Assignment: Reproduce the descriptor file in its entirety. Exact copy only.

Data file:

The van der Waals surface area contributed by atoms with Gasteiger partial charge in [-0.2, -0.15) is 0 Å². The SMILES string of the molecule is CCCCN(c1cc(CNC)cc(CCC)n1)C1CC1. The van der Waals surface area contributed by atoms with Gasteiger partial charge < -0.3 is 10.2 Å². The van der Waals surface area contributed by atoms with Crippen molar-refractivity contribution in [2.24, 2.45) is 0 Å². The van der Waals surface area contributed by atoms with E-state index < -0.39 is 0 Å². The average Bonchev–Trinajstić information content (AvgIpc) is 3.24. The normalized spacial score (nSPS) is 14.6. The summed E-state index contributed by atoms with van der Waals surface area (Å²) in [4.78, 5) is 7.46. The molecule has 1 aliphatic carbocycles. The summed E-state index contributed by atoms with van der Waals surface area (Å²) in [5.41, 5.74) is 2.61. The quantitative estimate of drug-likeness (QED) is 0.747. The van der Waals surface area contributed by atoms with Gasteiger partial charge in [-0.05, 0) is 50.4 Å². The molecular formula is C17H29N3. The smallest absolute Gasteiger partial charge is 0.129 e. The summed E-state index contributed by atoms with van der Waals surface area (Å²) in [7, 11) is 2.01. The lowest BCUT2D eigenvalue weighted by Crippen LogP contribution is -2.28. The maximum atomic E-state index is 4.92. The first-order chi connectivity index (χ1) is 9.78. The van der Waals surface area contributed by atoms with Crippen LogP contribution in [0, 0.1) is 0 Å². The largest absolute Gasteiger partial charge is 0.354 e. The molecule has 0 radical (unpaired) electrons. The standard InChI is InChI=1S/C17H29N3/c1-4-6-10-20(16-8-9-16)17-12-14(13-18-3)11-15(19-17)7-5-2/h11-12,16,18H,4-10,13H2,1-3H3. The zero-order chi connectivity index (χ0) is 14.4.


The van der Waals surface area contributed by atoms with Gasteiger partial charge in [-0.2, -0.15) is 0 Å². The SMILES string of the molecule is CCCCN(c1cc(CNC)cc(CCC)n1)C1CC1. The van der Waals surface area contributed by atoms with Gasteiger partial charge < -0.3 is 10.2 Å². The van der Waals surface area contributed by atoms with Crippen molar-refractivity contribution in [2.24, 2.45) is 0 Å². The van der Waals surface area contributed by atoms with E-state index < -0.39 is 0 Å². The average Bonchev–Trinajstić information content (AvgIpc) is 3.24. The normalized spacial score (nSPS) is 14.6. The summed E-state index contributed by atoms with van der Waals surface area (Å²) in [4.78, 5) is 7.46. The molecule has 1 aliphatic carbocycles. The summed E-state index contributed by atoms with van der Waals surface area (Å²) in [5.41, 5.74) is 2.61. The quantitative estimate of drug-likeness (QED) is 0.747. The van der Waals surface area contributed by atoms with Gasteiger partial charge in [-0.05, 0) is 50.4 Å². The molecular formula is C17H29N3. The smallest absolute Gasteiger partial charge is 0.129 e. The summed E-state index contributed by atoms with van der Waals surface area (Å²) in [7, 11) is 2.01. The lowest BCUT2D eigenvalue weighted by Crippen LogP contribution is -2.28. The maximum atomic E-state index is 4.92. The first-order chi connectivity index (χ1) is 9.78. The van der Waals surface area contributed by atoms with Crippen LogP contribution in [0, 0.1) is 0 Å². The largest absolute Gasteiger partial charge is 0.354 e. The molecule has 0 radical (unpaired) electrons. The standard InChI is InChI=1S/C17H29N3/c1-4-6-10-20(16-8-9-16)17-12-14(13-18-3)11-15(19-17)7-5-2/h11-12,16,18H,4-10,13H2,1-3H3. The zero-order chi connectivity index (χ0) is 14.4.